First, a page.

What's Carpal Tunnel Syndrome?

Funny you should ask... The human wrist is a marvel of engineering. Its structure of 9 or 10 small bones with tongue-twisting names allows the wrist its amazing flexibility and its ability to support heavy loads -- like when you fly with handles.

The wrist does its job very well. But it was not designed to be squashed together, and that's exactly what a wrist strap does. Pushed out of alignment, the Carpal Bones of the wrist compress the Carpal "Tunnel" and mash the Median Nerve. Sounds messy a nd is. Even a mild case is very uncomfortable. The answer to flying properly with straps is to take pressure off the wrist by wrapping it around the back of your hand and extending the strap between two fingers rather than between the finger and thumb. You can also hold the strap in your fist, like you would a handle. It's that simple.

No matter what you use for handles, after you've been flying for a while on any particular day, especially if you're flying a strong pulling kite or train, your hands will get tired. How long this takes depends on several things: your grip strength and th e condition of your hands, the comfort of the handles, size of the kite, and wind strength.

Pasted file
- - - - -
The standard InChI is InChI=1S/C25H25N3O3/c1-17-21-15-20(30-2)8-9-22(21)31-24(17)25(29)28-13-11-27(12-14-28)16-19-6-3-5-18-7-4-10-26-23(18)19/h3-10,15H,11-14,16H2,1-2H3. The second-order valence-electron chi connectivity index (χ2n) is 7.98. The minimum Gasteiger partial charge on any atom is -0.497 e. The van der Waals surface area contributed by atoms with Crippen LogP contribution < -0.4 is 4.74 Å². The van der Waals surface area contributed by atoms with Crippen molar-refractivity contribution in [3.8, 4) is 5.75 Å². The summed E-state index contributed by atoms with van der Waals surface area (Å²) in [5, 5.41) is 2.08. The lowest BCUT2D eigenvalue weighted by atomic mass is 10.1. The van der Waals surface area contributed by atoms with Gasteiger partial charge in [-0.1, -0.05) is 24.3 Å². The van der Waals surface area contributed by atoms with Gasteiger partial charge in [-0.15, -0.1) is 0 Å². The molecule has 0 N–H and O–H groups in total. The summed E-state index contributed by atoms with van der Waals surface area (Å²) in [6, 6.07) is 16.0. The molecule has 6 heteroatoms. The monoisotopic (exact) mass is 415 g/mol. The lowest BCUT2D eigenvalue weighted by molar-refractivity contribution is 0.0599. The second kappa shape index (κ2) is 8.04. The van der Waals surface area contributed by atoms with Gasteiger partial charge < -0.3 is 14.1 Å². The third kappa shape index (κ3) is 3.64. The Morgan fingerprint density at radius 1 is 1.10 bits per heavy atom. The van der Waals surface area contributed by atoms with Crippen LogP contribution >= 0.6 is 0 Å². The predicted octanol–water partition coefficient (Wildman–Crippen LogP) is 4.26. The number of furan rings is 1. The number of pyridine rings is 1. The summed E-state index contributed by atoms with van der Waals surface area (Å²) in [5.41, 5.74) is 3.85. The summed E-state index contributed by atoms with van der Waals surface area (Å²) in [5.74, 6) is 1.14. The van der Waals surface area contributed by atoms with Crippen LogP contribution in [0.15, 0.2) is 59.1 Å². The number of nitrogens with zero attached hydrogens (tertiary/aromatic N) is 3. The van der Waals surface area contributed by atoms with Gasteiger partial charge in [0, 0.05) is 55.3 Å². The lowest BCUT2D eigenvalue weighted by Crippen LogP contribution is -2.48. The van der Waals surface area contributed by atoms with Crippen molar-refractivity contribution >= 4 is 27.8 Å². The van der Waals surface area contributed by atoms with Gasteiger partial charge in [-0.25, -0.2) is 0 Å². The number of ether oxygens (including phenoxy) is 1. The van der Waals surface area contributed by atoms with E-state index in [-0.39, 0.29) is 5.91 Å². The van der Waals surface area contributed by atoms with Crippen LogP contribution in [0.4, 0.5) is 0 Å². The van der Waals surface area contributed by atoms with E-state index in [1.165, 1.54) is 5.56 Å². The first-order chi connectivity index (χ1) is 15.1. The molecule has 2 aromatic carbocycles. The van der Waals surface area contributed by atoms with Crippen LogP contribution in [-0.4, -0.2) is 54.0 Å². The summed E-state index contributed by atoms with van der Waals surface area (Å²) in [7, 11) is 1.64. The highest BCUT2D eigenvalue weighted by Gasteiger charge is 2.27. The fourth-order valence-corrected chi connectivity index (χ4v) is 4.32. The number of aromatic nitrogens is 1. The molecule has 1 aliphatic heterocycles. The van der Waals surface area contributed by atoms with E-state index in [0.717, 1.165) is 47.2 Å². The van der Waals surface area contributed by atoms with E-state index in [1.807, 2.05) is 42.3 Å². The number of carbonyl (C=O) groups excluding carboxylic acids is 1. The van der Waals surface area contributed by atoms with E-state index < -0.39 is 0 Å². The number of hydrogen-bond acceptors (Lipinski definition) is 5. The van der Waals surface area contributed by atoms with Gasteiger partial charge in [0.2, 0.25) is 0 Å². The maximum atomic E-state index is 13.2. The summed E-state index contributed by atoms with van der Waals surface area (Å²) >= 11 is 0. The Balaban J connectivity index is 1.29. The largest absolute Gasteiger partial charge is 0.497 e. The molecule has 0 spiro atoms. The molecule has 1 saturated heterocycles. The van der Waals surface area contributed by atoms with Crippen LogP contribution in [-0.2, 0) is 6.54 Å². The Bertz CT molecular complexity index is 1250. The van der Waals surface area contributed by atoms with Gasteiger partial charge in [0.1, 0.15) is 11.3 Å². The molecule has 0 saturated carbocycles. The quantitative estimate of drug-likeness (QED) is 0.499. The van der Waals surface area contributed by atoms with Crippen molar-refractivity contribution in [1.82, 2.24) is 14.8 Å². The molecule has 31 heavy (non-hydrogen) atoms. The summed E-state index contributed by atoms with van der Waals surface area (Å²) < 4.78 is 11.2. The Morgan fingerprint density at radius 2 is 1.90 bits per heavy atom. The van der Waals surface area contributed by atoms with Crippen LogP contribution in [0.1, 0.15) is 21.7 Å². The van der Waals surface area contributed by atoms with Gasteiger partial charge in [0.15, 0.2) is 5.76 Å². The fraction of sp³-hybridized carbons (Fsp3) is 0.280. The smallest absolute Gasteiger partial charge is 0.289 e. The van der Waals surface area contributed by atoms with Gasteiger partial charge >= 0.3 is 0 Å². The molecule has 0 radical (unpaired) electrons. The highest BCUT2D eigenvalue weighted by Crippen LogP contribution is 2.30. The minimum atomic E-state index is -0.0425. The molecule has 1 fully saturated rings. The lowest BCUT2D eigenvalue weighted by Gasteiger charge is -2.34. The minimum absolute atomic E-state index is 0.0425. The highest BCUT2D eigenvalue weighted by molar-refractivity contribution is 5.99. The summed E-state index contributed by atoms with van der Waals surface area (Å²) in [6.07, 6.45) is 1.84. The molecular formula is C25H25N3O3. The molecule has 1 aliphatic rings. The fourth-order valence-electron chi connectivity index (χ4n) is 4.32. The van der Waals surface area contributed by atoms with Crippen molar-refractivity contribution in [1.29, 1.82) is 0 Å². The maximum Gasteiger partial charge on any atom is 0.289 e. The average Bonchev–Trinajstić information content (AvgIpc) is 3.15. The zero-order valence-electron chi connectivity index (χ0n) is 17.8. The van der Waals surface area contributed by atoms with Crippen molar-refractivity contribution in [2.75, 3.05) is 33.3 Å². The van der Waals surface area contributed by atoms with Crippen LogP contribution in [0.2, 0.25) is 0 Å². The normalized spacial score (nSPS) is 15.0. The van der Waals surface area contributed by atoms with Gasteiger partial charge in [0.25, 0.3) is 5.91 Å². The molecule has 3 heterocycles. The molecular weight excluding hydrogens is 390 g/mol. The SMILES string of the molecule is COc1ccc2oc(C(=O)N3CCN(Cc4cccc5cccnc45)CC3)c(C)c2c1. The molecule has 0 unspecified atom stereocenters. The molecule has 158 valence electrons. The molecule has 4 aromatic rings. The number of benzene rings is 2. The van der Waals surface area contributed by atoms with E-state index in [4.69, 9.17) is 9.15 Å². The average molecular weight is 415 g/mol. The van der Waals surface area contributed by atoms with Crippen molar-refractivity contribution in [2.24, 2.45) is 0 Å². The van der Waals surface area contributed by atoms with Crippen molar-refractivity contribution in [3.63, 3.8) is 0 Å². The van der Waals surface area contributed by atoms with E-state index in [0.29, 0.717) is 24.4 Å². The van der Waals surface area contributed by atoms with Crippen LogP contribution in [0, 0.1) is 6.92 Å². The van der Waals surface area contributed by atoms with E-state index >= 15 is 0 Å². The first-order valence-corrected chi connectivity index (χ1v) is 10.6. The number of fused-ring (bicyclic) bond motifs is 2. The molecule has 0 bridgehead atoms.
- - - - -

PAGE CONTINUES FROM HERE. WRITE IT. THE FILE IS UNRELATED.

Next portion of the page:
Again, the answer is simple. Land and rest your hands. Take a break! This is supposed to be fun!

For really hard pulling kites, padded straps work better. They don't cut into your hand or cut off circulation. Be sure your straps are loose enough that you can shake them off or slip your hands out quickly in an emergency.

Finally, and perhaps most important is this central rule about kites and handles. Handles, harnesses, and straps are all designed to help you hold on to hard pulling kites. But at some point, the kite or kites are going to become just too big for you. Thi nk about your safety and the safety of others.

If you can't hang on to it, you shouldn't be flying it !!

Extracted, with kind permission, from "Stunt Kites!" by David Gomberg.